I am a born traveler. I am convinced that even if I did not start now, I would have found my calling later on. I love travel for many different reasons and clearly the endless possibility for adventure has stolen my heart. It is in the still moments, the mundane, the tram rides, the nighttime walks home, the laughs shared with my housemates, and even times when I am so frustrated that all I can do is turn on music and dance that I really appreciate travel and change.

I often underestimate that ability. There are in fact some people who do not exhilarated by getting on an airplane and being alone in a new place. I thrive in it, while others detest it. For others, there are limits as to what they will take. I have seen my housemates hit their breaking points and they are slowly making their way back.

One of my good friends withdrew from the university and left due to plethora of personal reasons.  I understand her reasons and she is much happier now that she is at home and I am glad that it all worked out for the best.  She hit her limit. I, on the other hand, continue to be tested and say keep them coming. It will take a lot more than being homeless twice, being broke, and being injured to dampen my wanderlust.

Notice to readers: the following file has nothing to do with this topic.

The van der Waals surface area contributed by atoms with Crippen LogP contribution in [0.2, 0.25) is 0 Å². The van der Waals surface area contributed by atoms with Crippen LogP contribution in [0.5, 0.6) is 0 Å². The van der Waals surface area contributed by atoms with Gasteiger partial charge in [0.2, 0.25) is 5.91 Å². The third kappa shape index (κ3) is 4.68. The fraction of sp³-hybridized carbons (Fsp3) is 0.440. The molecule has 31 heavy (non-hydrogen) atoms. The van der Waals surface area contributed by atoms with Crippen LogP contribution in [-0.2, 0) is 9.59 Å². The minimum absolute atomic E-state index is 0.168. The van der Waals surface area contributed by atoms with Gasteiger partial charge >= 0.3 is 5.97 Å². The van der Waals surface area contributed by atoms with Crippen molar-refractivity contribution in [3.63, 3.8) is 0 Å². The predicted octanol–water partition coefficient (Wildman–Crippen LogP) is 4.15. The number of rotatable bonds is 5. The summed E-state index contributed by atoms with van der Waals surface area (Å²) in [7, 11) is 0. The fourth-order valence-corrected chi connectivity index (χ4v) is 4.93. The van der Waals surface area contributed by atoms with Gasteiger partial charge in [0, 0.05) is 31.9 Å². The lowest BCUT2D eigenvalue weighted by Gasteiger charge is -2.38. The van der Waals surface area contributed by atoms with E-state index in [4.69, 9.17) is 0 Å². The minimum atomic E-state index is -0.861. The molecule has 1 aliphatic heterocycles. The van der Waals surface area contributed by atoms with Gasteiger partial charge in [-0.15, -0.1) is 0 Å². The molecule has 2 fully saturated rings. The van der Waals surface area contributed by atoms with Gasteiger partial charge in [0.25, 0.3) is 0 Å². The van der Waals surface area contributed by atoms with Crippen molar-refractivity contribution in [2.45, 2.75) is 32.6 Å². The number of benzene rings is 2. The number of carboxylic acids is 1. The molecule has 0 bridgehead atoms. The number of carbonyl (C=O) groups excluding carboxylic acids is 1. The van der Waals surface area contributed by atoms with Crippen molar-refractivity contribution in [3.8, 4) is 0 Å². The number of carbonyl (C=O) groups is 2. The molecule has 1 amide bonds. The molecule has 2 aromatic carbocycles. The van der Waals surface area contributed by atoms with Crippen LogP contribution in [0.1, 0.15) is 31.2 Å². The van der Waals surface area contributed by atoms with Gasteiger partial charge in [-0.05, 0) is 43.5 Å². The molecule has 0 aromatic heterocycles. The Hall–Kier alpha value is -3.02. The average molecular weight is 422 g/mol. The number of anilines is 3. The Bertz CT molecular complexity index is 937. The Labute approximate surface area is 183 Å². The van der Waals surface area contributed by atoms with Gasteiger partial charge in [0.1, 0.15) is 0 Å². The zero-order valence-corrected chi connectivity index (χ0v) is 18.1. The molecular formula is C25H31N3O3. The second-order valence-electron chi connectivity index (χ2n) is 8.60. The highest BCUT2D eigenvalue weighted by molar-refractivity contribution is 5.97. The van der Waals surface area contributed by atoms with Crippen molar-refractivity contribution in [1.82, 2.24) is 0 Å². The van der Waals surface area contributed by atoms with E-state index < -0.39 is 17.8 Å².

One more thing, I suppose I lied; I do have one photograph for you. It’s from my little porch during an exquisite sunset. Even the sky can brighten my spirits when I am down.

So cheers to the mundane. It makes us appreciate how special movement and travel truly is. I do not take anything for granted, even the low points because they make the rest just that much better.